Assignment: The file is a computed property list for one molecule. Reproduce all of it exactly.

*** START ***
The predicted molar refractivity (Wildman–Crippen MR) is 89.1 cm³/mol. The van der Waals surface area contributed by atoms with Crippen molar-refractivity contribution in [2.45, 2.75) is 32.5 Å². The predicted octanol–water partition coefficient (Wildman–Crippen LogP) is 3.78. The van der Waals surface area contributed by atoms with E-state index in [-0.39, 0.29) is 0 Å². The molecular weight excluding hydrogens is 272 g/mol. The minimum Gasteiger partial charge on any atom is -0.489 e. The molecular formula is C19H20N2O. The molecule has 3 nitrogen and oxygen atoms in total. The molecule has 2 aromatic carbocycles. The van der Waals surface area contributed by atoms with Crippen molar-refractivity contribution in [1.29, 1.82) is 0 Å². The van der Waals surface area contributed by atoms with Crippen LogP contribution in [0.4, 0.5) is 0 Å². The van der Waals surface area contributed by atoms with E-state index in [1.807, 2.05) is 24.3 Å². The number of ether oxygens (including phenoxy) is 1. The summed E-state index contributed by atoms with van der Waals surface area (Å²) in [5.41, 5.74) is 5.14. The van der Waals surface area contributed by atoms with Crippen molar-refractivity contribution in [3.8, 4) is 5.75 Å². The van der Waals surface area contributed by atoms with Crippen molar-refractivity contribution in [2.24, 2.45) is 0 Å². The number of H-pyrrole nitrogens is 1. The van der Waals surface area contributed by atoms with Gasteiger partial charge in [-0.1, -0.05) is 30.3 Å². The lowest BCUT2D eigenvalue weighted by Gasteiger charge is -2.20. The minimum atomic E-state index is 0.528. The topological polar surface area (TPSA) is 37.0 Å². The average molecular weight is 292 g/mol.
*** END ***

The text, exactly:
The predicted molar refractivity (Wildman–Crippen MR) is 89.1 cm³/mol. The van der Waals surface area contributed by atoms with Crippen molar-refractivity contribution in [2.45, 2.75) is 32.5 Å². The predicted octanol–water partition coefficient (Wildman–Crippen LogP) is 3.78. The van der Waals surface area contributed by atoms with E-state index in [-0.39, 0.29) is 0 Å². The molecular weight excluding hydrogens is 272 g/mol. The minimum Gasteiger partial charge on any atom is -0.489 e. The molecular formula is C19H20N2O. The molecule has 3 nitrogen and oxygen atoms in total. The molecule has 2 aromatic carbocycles. The van der Waals surface area contributed by atoms with Crippen molar-refractivity contribution in [1.29, 1.82) is 0 Å². The van der Waals surface area contributed by atoms with Crippen LogP contribution in [0.4, 0.5) is 0 Å². The van der Waals surface area contributed by atoms with E-state index in [1.807, 2.05) is 24.3 Å². The number of ether oxygens (including phenoxy) is 1. The summed E-state index contributed by atoms with van der Waals surface area (Å²) in [5.41, 5.74) is 5.14. The van der Waals surface area contributed by atoms with Crippen molar-refractivity contribution in [3.8, 4) is 5.75 Å². The van der Waals surface area contributed by atoms with Crippen molar-refractivity contribution in [2.24, 2.45) is 0 Å². The number of H-pyrrole nitrogens is 1. The van der Waals surface area contributed by atoms with Gasteiger partial charge in [-0.1, -0.05) is 30.3 Å². The lowest BCUT2D eigenvalue weighted by Gasteiger charge is -2.20. The minimum atomic E-state index is 0.528. The topological polar surface area (TPSA) is 37.0 Å². The average molecular weight is 292 g/mol.